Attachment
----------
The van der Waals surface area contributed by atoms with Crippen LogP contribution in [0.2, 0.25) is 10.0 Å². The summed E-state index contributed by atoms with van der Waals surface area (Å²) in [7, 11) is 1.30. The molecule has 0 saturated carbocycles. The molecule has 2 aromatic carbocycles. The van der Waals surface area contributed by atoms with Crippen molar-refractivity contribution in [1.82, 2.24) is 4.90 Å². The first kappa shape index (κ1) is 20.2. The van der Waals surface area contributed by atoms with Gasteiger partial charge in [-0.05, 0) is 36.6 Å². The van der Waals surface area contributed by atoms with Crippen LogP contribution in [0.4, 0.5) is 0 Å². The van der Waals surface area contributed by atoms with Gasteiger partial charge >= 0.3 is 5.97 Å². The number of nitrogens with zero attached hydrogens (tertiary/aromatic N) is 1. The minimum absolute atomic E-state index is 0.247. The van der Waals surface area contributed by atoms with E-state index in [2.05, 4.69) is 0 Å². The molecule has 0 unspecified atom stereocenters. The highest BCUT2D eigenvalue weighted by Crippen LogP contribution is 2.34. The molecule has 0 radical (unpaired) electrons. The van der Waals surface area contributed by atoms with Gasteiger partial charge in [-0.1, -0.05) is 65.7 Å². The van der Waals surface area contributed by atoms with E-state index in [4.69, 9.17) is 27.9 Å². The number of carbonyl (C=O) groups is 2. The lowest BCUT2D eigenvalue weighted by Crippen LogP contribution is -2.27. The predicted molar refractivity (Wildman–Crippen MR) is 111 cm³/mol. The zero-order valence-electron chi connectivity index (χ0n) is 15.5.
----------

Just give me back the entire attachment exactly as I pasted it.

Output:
The van der Waals surface area contributed by atoms with Crippen LogP contribution in [0.2, 0.25) is 10.0 Å². The summed E-state index contributed by atoms with van der Waals surface area (Å²) in [7, 11) is 1.30. The molecule has 0 saturated carbocycles. The molecule has 2 aromatic carbocycles. The van der Waals surface area contributed by atoms with Crippen molar-refractivity contribution in [1.82, 2.24) is 4.90 Å². The first kappa shape index (κ1) is 20.2. The van der Waals surface area contributed by atoms with Gasteiger partial charge in [-0.05, 0) is 36.6 Å². The van der Waals surface area contributed by atoms with Crippen LogP contribution in [0.4, 0.5) is 0 Å². The van der Waals surface area contributed by atoms with Gasteiger partial charge >= 0.3 is 5.97 Å². The number of nitrogens with zero attached hydrogens (tertiary/aromatic N) is 1. The minimum absolute atomic E-state index is 0.247. The van der Waals surface area contributed by atoms with E-state index in [2.05, 4.69) is 0 Å². The molecule has 0 unspecified atom stereocenters. The highest BCUT2D eigenvalue weighted by Crippen LogP contribution is 2.34. The molecule has 0 radical (unpaired) electrons. The van der Waals surface area contributed by atoms with Gasteiger partial charge in [-0.1, -0.05) is 65.7 Å². The van der Waals surface area contributed by atoms with E-state index in [4.69, 9.17) is 27.9 Å². The number of carbonyl (C=O) groups is 2. The lowest BCUT2D eigenvalue weighted by Crippen LogP contribution is -2.27. The predicted molar refractivity (Wildman–Crippen MR) is 111 cm³/mol. The zero-order valence-electron chi connectivity index (χ0n) is 15.5.